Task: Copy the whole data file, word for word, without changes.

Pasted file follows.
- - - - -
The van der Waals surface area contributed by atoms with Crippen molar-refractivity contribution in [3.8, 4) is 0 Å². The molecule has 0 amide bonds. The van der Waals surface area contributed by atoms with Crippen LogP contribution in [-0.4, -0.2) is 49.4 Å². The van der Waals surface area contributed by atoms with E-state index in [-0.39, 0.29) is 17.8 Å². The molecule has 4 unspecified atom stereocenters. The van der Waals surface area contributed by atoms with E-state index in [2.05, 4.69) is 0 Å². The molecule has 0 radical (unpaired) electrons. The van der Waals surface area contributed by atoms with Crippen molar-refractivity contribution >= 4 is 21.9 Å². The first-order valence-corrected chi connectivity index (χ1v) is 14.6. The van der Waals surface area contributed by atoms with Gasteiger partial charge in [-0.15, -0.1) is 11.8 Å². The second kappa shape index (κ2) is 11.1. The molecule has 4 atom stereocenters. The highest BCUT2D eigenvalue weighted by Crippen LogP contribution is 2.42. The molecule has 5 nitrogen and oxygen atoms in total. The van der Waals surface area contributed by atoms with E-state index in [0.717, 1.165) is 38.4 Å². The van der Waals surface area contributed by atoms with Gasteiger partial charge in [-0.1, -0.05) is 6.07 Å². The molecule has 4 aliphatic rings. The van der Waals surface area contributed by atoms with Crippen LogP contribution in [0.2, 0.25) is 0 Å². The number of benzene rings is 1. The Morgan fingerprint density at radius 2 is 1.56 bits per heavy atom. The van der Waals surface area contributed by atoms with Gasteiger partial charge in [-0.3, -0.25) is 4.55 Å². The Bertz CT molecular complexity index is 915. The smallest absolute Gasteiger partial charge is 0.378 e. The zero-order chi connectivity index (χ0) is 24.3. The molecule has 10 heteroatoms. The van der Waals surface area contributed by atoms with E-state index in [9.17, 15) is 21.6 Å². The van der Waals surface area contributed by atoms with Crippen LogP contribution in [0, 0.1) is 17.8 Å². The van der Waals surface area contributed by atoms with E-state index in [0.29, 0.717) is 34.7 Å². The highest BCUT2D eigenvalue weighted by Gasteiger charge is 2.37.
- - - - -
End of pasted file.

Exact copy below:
The van der Waals surface area contributed by atoms with Crippen molar-refractivity contribution in [3.8, 4) is 0 Å². The molecule has 0 amide bonds. The van der Waals surface area contributed by atoms with Crippen LogP contribution in [-0.4, -0.2) is 49.4 Å². The van der Waals surface area contributed by atoms with E-state index in [-0.39, 0.29) is 17.8 Å². The molecule has 4 unspecified atom stereocenters. The van der Waals surface area contributed by atoms with E-state index in [2.05, 4.69) is 0 Å². The molecule has 0 radical (unpaired) electrons. The van der Waals surface area contributed by atoms with Crippen molar-refractivity contribution >= 4 is 21.9 Å². The first-order valence-corrected chi connectivity index (χ1v) is 14.6. The van der Waals surface area contributed by atoms with Gasteiger partial charge in [-0.15, -0.1) is 11.8 Å². The second kappa shape index (κ2) is 11.1. The molecule has 4 atom stereocenters. The highest BCUT2D eigenvalue weighted by Crippen LogP contribution is 2.42. The molecule has 5 nitrogen and oxygen atoms in total. The van der Waals surface area contributed by atoms with E-state index in [0.717, 1.165) is 38.4 Å². The van der Waals surface area contributed by atoms with Gasteiger partial charge in [-0.1, -0.05) is 6.07 Å². The molecule has 4 aliphatic rings. The van der Waals surface area contributed by atoms with Crippen LogP contribution in [0.2, 0.25) is 0 Å². The number of benzene rings is 1. The Morgan fingerprint density at radius 2 is 1.56 bits per heavy atom. The van der Waals surface area contributed by atoms with Gasteiger partial charge in [-0.3, -0.25) is 4.55 Å². The Bertz CT molecular complexity index is 915. The smallest absolute Gasteiger partial charge is 0.378 e. The zero-order chi connectivity index (χ0) is 24.3. The molecule has 10 heteroatoms. The van der Waals surface area contributed by atoms with E-state index in [9.17, 15) is 21.6 Å². The van der Waals surface area contributed by atoms with Crippen LogP contribution in [0, 0.1) is 17.8 Å². The van der Waals surface area contributed by atoms with E-state index in [0.29, 0.717) is 34.7 Å². The highest BCUT2D eigenvalue weighted by Gasteiger charge is 2.37.